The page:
Within the circle of local architects, Bintaro is known as a neighbourhood that houses a number of architecture studios. Some among them include the famed Han Awal & Partners; Andramatin Studio of architect Andra Matin; Studio Dasar that belongs to Danny Wicaksono, our guide for this series; and last but not least, SUB, a studio that is helmed by Muhammad Sagitha and Wiyoga Nurdiansyah.
The latter is the focal point of the latest A Session with Studio Dasar, with the guide of Danny Wicaksono, where we highlight compelling and prominent architectures in Jakarta and its surroundings. Established in 2009, SUB is a Jakarta-based architecture studio that mainly focuses their projects on personal residences. They had recently moved its workspace to the outskirts of Bintaro, to a new building that was design by the two architects.
Danny took us to a smaller path by foot that was flanked with warung, modest houses and a long wall that separated the road from the upmarket housing estate next door.
“This is it,” said Danny, pointing towards the brick-built structure that stuck out like a sore thumb amongst its humble surroundings. There was a subtle impression that made the edifice comes across as cold and unapproachable, while demanding attention from passers-by. But apparently, the structure was not as haughty as it was appeared to be. In fact, once inside, it was every bit down-to-earth just like its founders.
The entrance to the building was a concrete patio that was amplified by wide steps leading to the second floor. Reclining casually on the stairs, the two founders of SUB, Sagitha and Wiyoga, were in the midst of a discussion. “Please, feel free to browse around,” said Sagitha, “We’re waiting for a colleague to discuss a project. We’ll be with you in a minute.”
Meetings on the patio? “The design of the patio imitates that of an amphitheatre, where they discuss and present projects here, sometimes using a retractable projector screen which is installed on the ceiling,” explained Danny. “Once, during a visit from another studio, the amphitheatre could accommodate up to 20 people.”
When not being used for meetings, the typical view would be of SUB’s staffs lounging by the stairs, indulging in a few cigarettes, a good read or simply daydreaming – a view one wouldn’t normally encounter these days, where spare times would be generally spent on the digital world. And these brief sessions are often accompanied with the companion of the caretaker’s tabby cat and the occasional chirp from their bashful parakeet.
Intentionally built as an open-air patio, the space allows ample breeze to flow in. In fact, it wouldn’t take long to realise that the whole premises actually relies heavily on natural ventilation.
On the second floor, on one side of the corridor, a big opening on the brick wall resulted in an unobstructed view of the road and high-end housing complex that lies beyond the studio.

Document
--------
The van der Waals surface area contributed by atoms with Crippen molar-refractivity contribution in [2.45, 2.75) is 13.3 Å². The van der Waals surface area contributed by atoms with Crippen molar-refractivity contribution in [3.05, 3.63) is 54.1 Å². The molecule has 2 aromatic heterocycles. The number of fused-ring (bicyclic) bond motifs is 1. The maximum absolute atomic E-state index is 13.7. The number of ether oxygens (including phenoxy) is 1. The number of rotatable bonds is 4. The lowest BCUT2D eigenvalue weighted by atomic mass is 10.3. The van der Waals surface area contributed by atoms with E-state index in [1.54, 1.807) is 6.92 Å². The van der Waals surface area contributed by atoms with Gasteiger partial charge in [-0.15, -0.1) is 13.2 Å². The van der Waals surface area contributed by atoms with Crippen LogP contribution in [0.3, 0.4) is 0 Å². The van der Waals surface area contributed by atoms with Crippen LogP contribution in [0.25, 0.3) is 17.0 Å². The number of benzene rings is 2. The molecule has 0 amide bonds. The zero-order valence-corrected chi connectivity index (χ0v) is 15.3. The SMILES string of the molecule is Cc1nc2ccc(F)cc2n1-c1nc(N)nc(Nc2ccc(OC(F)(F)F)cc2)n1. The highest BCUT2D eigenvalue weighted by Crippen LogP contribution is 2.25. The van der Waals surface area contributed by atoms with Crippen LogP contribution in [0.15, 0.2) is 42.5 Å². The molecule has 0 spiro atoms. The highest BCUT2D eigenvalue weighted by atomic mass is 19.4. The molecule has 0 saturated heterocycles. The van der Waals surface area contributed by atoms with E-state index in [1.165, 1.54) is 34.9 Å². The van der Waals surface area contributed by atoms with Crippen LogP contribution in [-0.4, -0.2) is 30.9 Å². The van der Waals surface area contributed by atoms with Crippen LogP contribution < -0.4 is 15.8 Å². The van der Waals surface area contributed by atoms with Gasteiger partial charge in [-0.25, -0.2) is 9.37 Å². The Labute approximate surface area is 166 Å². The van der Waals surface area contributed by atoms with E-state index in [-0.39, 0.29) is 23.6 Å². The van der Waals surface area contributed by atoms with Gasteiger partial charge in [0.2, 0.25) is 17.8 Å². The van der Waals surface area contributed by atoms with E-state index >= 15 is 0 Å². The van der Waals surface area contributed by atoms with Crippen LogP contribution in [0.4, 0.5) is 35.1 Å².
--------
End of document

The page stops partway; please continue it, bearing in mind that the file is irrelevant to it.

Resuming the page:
Different than the rest of the building that is rendered in bricks and concrete, SUB’s office combines wood flooring and floor-to-ceiling glass windows that frame a calm scenery of swaying eucalyptus trees on the backyard. Given the room’s compact space, which fits right up to eight staffs, the presence of large windowpanes effortlessly help in easing out the feeling of claustrophobia.
We continued to the third floor, where the door-less entryway led us to the gravel-path rooftop. Understated rather than dreary with a handful of shrubs by the corner, the rooftop is the second place (aside from the patio) for the staffs to catch a breath from the pressing deadline. Without the presence of any tall buildings nearby, the sunlight pours in through the entryway and basked the whole site with generous glow.
With its open-air concept that depends on natural ventilation, it is clear how much Sagitha and Wiyoga are committed to embrace the tropical traits of our climate. And it was done with incorporating natural, inexpensive materials such as recycled wood and iron to complete this structure. The structure of SUB cleverly turns the erratic weather into perks.
“Our climate is a blessing from God,” said Danny. “We should appreciate what the nature has given us, adapt and be comfortable within it.” He went on explaining about our tendency to dislike the elements of nature that are often seen as “interruptions” to the daily lives – from things as simple as splatters of rain and mosquitos.
Nonetheless, for Sagitha and Wiyoga, these “interruptions” have become small issues they have learned to accept since the first day they moved to the premises. Rather than seeing it as a sacrifice in order to adjust to the workspace, to them these are just the small price to pay compared to the amount of benefits they’ve gained from the structure.